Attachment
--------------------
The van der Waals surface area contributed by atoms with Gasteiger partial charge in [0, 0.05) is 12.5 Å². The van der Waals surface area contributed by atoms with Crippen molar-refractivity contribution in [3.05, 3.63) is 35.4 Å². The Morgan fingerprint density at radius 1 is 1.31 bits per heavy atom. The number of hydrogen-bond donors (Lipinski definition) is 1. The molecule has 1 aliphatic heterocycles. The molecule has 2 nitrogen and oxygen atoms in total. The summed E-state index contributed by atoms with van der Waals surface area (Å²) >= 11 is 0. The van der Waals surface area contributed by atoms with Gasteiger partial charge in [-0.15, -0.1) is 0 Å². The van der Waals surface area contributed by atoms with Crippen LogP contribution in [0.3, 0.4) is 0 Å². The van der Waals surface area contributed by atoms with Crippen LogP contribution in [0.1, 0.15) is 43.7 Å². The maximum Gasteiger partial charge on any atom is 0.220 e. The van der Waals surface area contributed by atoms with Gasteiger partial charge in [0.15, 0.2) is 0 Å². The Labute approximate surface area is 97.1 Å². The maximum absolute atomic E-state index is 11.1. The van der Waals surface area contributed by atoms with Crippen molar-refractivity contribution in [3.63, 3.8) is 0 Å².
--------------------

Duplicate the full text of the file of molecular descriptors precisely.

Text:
The van der Waals surface area contributed by atoms with Gasteiger partial charge in [0, 0.05) is 12.5 Å². The van der Waals surface area contributed by atoms with Crippen molar-refractivity contribution in [3.05, 3.63) is 35.4 Å². The Morgan fingerprint density at radius 1 is 1.31 bits per heavy atom. The number of hydrogen-bond donors (Lipinski definition) is 1. The molecule has 1 aliphatic heterocycles. The molecule has 2 nitrogen and oxygen atoms in total. The summed E-state index contributed by atoms with van der Waals surface area (Å²) >= 11 is 0. The van der Waals surface area contributed by atoms with Gasteiger partial charge in [-0.15, -0.1) is 0 Å². The van der Waals surface area contributed by atoms with Crippen LogP contribution in [0.3, 0.4) is 0 Å². The van der Waals surface area contributed by atoms with Crippen LogP contribution in [0.1, 0.15) is 43.7 Å². The maximum Gasteiger partial charge on any atom is 0.220 e. The van der Waals surface area contributed by atoms with Gasteiger partial charge in [0.15, 0.2) is 0 Å². The Labute approximate surface area is 97.1 Å². The maximum absolute atomic E-state index is 11.1. The van der Waals surface area contributed by atoms with Crippen molar-refractivity contribution in [3.63, 3.8) is 0 Å².